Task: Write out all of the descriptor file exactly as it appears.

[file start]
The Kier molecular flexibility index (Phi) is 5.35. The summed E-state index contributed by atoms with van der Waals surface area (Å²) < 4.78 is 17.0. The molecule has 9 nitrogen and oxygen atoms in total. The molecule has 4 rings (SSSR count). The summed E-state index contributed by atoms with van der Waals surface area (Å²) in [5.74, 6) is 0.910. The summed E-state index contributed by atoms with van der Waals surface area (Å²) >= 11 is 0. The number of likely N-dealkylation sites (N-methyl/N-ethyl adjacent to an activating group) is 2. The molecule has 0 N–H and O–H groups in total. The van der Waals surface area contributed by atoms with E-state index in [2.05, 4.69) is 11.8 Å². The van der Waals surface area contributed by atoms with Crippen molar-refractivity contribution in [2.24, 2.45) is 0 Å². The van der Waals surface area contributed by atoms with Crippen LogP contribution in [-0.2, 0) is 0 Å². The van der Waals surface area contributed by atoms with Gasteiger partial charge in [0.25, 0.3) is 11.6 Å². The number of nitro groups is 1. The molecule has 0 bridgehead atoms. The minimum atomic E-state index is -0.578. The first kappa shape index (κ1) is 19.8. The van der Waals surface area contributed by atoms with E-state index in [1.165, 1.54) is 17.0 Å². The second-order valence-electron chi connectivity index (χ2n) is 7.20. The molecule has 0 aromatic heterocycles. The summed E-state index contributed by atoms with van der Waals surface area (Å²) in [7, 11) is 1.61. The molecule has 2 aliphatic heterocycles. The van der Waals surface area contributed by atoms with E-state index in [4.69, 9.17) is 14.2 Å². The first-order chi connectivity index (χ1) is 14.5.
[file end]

The Kier molecular flexibility index (Phi) is 5.35. The summed E-state index contributed by atoms with van der Waals surface area (Å²) < 4.78 is 17.0. The molecule has 9 nitrogen and oxygen atoms in total. The molecule has 4 rings (SSSR count). The summed E-state index contributed by atoms with van der Waals surface area (Å²) in [5.74, 6) is 0.910. The summed E-state index contributed by atoms with van der Waals surface area (Å²) >= 11 is 0. The number of likely N-dealkylation sites (N-methyl/N-ethyl adjacent to an activating group) is 2. The molecule has 0 N–H and O–H groups in total. The van der Waals surface area contributed by atoms with E-state index in [2.05, 4.69) is 11.8 Å². The van der Waals surface area contributed by atoms with Crippen molar-refractivity contribution in [2.24, 2.45) is 0 Å². The van der Waals surface area contributed by atoms with Crippen LogP contribution in [-0.2, 0) is 0 Å². The van der Waals surface area contributed by atoms with Gasteiger partial charge in [0.25, 0.3) is 11.6 Å². The number of nitro groups is 1. The molecule has 0 bridgehead atoms. The minimum atomic E-state index is -0.578. The first kappa shape index (κ1) is 19.8. The van der Waals surface area contributed by atoms with E-state index in [1.165, 1.54) is 17.0 Å². The second-order valence-electron chi connectivity index (χ2n) is 7.20. The molecule has 0 aromatic heterocycles. The summed E-state index contributed by atoms with van der Waals surface area (Å²) in [7, 11) is 1.61. The molecule has 2 aliphatic heterocycles. The van der Waals surface area contributed by atoms with E-state index in [4.69, 9.17) is 14.2 Å². The first-order chi connectivity index (χ1) is 14.5.